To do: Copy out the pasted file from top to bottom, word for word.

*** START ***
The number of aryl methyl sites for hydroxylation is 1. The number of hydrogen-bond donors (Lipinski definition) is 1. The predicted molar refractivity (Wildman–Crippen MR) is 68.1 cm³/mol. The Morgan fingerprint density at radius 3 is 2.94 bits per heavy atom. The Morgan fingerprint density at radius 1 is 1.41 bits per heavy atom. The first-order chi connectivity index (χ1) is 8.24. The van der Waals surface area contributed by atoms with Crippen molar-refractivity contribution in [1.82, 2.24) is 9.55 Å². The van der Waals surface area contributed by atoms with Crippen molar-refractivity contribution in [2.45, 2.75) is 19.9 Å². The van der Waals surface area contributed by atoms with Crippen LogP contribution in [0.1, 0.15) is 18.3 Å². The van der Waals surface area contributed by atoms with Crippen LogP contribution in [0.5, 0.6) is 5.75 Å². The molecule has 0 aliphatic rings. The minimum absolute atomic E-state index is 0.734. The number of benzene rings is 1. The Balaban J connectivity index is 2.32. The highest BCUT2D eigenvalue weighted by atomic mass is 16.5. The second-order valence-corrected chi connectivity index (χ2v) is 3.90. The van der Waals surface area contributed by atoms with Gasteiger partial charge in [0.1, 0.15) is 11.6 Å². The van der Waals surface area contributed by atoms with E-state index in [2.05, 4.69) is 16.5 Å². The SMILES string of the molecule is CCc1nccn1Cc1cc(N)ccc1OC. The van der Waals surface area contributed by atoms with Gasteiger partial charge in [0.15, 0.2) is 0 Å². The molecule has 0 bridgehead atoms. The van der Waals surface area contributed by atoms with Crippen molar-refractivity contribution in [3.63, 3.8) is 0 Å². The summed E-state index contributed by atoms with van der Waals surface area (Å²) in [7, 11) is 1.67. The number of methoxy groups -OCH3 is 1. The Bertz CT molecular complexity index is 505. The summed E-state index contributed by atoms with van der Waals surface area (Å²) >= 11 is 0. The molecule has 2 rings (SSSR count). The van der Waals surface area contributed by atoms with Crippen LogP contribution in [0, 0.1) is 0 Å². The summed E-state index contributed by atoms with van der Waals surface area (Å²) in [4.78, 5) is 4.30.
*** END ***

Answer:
The number of aryl methyl sites for hydroxylation is 1. The number of hydrogen-bond donors (Lipinski definition) is 1. The predicted molar refractivity (Wildman–Crippen MR) is 68.1 cm³/mol. The Morgan fingerprint density at radius 3 is 2.94 bits per heavy atom. The Morgan fingerprint density at radius 1 is 1.41 bits per heavy atom. The first-order chi connectivity index (χ1) is 8.24. The van der Waals surface area contributed by atoms with Crippen molar-refractivity contribution in [1.82, 2.24) is 9.55 Å². The van der Waals surface area contributed by atoms with Crippen molar-refractivity contribution in [2.45, 2.75) is 19.9 Å². The van der Waals surface area contributed by atoms with Crippen LogP contribution in [0.1, 0.15) is 18.3 Å². The van der Waals surface area contributed by atoms with Crippen LogP contribution in [0.5, 0.6) is 5.75 Å². The molecule has 0 aliphatic rings. The minimum absolute atomic E-state index is 0.734. The number of benzene rings is 1. The Balaban J connectivity index is 2.32. The highest BCUT2D eigenvalue weighted by atomic mass is 16.5. The second-order valence-corrected chi connectivity index (χ2v) is 3.90. The van der Waals surface area contributed by atoms with Gasteiger partial charge in [0.1, 0.15) is 11.6 Å². The van der Waals surface area contributed by atoms with E-state index in [2.05, 4.69) is 16.5 Å². The SMILES string of the molecule is CCc1nccn1Cc1cc(N)ccc1OC. The van der Waals surface area contributed by atoms with Gasteiger partial charge in [0.15, 0.2) is 0 Å². The molecule has 0 bridgehead atoms. The van der Waals surface area contributed by atoms with Crippen molar-refractivity contribution in [3.63, 3.8) is 0 Å². The summed E-state index contributed by atoms with van der Waals surface area (Å²) in [7, 11) is 1.67. The number of methoxy groups -OCH3 is 1. The Bertz CT molecular complexity index is 505. The summed E-state index contributed by atoms with van der Waals surface area (Å²) >= 11 is 0. The molecule has 2 rings (SSSR count). The van der Waals surface area contributed by atoms with Crippen LogP contribution in [0, 0.1) is 0 Å². The summed E-state index contributed by atoms with van der Waals surface area (Å²) in [4.78, 5) is 4.30.